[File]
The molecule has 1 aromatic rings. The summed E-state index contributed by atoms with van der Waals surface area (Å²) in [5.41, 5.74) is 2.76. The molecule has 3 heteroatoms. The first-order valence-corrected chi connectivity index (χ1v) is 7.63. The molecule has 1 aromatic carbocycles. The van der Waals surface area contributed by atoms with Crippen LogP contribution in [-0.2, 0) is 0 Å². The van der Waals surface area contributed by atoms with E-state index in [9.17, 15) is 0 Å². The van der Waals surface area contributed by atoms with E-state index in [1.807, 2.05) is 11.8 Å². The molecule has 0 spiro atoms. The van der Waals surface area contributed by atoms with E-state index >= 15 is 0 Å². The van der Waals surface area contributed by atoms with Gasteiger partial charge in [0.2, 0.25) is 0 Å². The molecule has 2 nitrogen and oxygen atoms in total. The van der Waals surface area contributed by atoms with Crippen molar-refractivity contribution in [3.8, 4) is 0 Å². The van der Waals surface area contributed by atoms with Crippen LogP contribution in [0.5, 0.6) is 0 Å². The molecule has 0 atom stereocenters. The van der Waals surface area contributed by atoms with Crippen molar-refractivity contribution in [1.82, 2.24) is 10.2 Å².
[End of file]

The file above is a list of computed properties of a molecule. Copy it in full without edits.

The molecule has 1 aromatic rings. The summed E-state index contributed by atoms with van der Waals surface area (Å²) in [5.41, 5.74) is 2.76. The molecule has 3 heteroatoms. The first-order valence-corrected chi connectivity index (χ1v) is 7.63. The molecule has 1 aromatic carbocycles. The van der Waals surface area contributed by atoms with Crippen LogP contribution in [-0.2, 0) is 0 Å². The van der Waals surface area contributed by atoms with E-state index in [9.17, 15) is 0 Å². The van der Waals surface area contributed by atoms with E-state index in [1.807, 2.05) is 11.8 Å². The molecule has 0 spiro atoms. The van der Waals surface area contributed by atoms with E-state index >= 15 is 0 Å². The van der Waals surface area contributed by atoms with Gasteiger partial charge in [0.2, 0.25) is 0 Å². The molecule has 2 nitrogen and oxygen atoms in total. The van der Waals surface area contributed by atoms with Crippen molar-refractivity contribution in [3.8, 4) is 0 Å². The van der Waals surface area contributed by atoms with Crippen LogP contribution in [0.5, 0.6) is 0 Å². The molecule has 0 atom stereocenters. The van der Waals surface area contributed by atoms with Crippen molar-refractivity contribution in [1.82, 2.24) is 10.2 Å².